Tag Archives: Pablo Debenedetti

Debenedetti discovers dual nature of water molecules

By Paige Pagan
Bronx, N.Y.

Pablo Debenedetti’s personality is kind of like a pancake: Each side, when you flip it over, has its own distinguished characteristics. One side of him is highly intellectual, a scholar at the top of his field. Another side of him, however, is gentler and more relaxed, befitting a father of two who loves classical, jazz and tango music and enjoys (well, “enjoyed,” as he tells it) playing soccer.

Debenedetti grew up in Argentina and studied chemical engineering at the University of Buenos Aires. He began studying industrial engineering but ultimately decided to pursue chemical engineering instead. Most recently, he has been using a computer model to study the ability of water molecules to spontaneously split. He has received many awards and honors, and in 2008 was named one of “100 Chemical Engineers of the Modern Era,” by the American Institute of Chemical Engineers. But despite his many accomplishments, there is a humility and optimistic air about him. Continue reading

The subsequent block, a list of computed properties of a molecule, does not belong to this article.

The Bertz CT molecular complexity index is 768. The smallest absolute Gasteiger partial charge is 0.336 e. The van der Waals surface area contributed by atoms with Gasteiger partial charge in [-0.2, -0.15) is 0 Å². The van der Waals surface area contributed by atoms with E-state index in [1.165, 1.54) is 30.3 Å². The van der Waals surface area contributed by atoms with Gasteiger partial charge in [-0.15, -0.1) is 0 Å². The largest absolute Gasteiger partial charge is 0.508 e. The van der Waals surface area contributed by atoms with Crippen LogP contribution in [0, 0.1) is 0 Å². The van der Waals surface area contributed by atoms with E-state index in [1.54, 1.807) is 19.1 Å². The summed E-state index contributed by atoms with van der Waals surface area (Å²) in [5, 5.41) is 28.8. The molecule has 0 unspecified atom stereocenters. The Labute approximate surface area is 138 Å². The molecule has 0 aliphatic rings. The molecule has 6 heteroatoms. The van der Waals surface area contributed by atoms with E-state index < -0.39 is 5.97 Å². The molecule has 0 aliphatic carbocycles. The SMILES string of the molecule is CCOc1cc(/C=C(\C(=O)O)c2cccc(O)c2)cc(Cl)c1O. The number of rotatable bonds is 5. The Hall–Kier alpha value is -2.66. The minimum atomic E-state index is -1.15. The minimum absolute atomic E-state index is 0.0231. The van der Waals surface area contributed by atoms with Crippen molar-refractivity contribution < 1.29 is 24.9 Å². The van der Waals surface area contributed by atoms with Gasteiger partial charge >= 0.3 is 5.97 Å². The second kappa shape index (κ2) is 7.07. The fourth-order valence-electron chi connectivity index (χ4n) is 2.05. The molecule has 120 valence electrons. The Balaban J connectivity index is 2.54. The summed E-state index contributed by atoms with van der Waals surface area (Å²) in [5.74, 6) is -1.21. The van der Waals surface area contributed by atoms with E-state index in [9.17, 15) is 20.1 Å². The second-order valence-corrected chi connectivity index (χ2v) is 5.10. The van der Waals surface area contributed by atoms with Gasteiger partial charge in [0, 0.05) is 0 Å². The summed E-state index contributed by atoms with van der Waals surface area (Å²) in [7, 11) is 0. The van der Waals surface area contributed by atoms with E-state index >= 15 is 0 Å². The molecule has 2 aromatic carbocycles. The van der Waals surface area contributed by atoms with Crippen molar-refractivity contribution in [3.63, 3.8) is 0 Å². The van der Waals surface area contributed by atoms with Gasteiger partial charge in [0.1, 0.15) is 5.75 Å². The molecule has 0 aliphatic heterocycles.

Debenedetti finds work-life balance in accomplished University career

By Vanessa Zamora
Vista, Calif.

Pablo Debenedetti is a man of many accomplishments: Chemical and biological engineer. Dean at Princeton University. Recipient of countless awards. But what does he think is his greatest contribution? “To the world? My two children.”

While Debenedetti is well known for his contributions to the scientific world, he makes it clear that his family is his first priority. In 2012, Anne-Marie Slaughter, also a professor at Princeton, wrote an article entitled “Why Women Still Can’t Have It All,” which focused on the difficulty of balancing a job and a family. Debenedetti, however, shows that men deal with this problem as well. Continue reading